Here at Primary Colours Surveys, we take great pride in using focus groups as part of our thorough research processes to improve employee engagement for our clients. Focus groups are just one of the tools we use that help us delve deeper into particular areas of value or concern.

Numerical data can be a key part of research but sometimes to understand the whole story, focus groups and a qualitative approach to research is also extremely valuable.

But what exactly are focus groups, and why would an organisation choose to use them?

What is a focus group?

A focus group is a planned activity where specifically chosen employees are invited to participate in a semi-structured discussion. This discussion may cover a specific topic or may give participants more freedom in how they communicate. The aim is to extract valuable insights from the things employees are talking about and what their emotions are towards certain topics.

Focus groups can be used in a variety of ways, and in business are often associated with market research and product fit. In these instances, it is consumers who participate in a focus group with the business wanting to learn about their opinions on a current or new product/service.

But for businesses that value their employees and want to create a thriving company culture with two-way communication up and down the organisation, focus groups can be a key instrument in understanding levels of employee engagement and how employees are feeling towards particular aspects or challenges within the organisation.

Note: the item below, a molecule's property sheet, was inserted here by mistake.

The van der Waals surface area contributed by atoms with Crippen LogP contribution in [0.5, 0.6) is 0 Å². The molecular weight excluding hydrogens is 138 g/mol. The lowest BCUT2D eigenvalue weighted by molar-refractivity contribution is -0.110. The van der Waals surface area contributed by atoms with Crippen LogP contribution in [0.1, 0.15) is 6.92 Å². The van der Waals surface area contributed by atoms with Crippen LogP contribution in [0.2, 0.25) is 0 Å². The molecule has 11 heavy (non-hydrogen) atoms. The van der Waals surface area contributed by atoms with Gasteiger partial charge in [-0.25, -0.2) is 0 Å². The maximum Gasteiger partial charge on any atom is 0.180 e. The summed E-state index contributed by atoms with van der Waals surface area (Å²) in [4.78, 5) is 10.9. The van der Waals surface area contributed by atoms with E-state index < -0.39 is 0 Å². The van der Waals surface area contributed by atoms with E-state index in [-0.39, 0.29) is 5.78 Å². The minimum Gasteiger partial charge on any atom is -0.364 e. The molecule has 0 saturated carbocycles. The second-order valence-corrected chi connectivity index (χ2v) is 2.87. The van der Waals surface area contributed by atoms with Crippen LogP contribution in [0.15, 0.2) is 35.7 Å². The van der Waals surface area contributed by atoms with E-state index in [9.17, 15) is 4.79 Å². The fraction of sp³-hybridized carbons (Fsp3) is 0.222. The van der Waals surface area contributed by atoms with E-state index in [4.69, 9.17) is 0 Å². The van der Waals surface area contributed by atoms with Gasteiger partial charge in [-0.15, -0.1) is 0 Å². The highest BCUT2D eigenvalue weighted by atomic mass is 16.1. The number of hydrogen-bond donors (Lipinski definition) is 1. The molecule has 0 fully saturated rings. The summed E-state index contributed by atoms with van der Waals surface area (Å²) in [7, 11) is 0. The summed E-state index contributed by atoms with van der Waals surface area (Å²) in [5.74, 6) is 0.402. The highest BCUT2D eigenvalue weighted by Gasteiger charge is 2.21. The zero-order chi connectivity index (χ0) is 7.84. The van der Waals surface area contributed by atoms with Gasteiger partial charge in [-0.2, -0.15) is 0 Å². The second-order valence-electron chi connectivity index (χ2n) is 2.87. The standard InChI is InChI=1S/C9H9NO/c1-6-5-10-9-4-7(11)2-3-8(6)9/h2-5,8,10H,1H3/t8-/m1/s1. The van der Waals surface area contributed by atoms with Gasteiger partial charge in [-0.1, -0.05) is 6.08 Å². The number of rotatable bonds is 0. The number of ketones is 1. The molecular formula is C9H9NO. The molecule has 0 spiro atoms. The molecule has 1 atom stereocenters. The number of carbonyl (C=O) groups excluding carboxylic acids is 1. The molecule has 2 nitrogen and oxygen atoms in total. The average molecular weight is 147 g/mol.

Benefits of using focus groups

In relation to improving employee engagement within an organisation, focus groups present a wealth of benefits, including:

  1. Beyond words and text

Reading written answers, or even hearing a voice recording, may not reveal some of the underlying body language or facial expressions that may give more insights than any of the words spoken. This can help organisations gain a better understanding of the emotions and feelings towards a particular topic. Getting to the bottom of why employees feel a certain way is a vital component in trying to improve employee engagement.

  1. Natural progression of conversation

Having a rigid form of questions can be effective at gaining quick insights, but this may not delve into follow up questions or ideas that may spark from having a conversation in qualitative research like focus groups and interviews.

Questions that a business may not have thought to ask, may naturally come up during a focus group as people bounce ideas from one another. This can mean the focus group reveals more actionable insights for a business.

  1. Engaging employees

In some ways, the act of setting up focus groups and using interviews as well as staff surveys, can in itself, improve employee engagement. By showing that you’re taking the time to listen to employees’ opinions and feelings, and valuing their input, you are in fact ‘engaging’ employees. What else does ‘engagement’ mean but involving people and allowing them to participate in interactions?

By having a direct interaction with participants, those contributing ideas and opinions in the focus group are likely to help shed light on particular areas of value or concern. It can also help them think and try to communicate why they feel a certain way, which offers more value than a simple yes/no answer.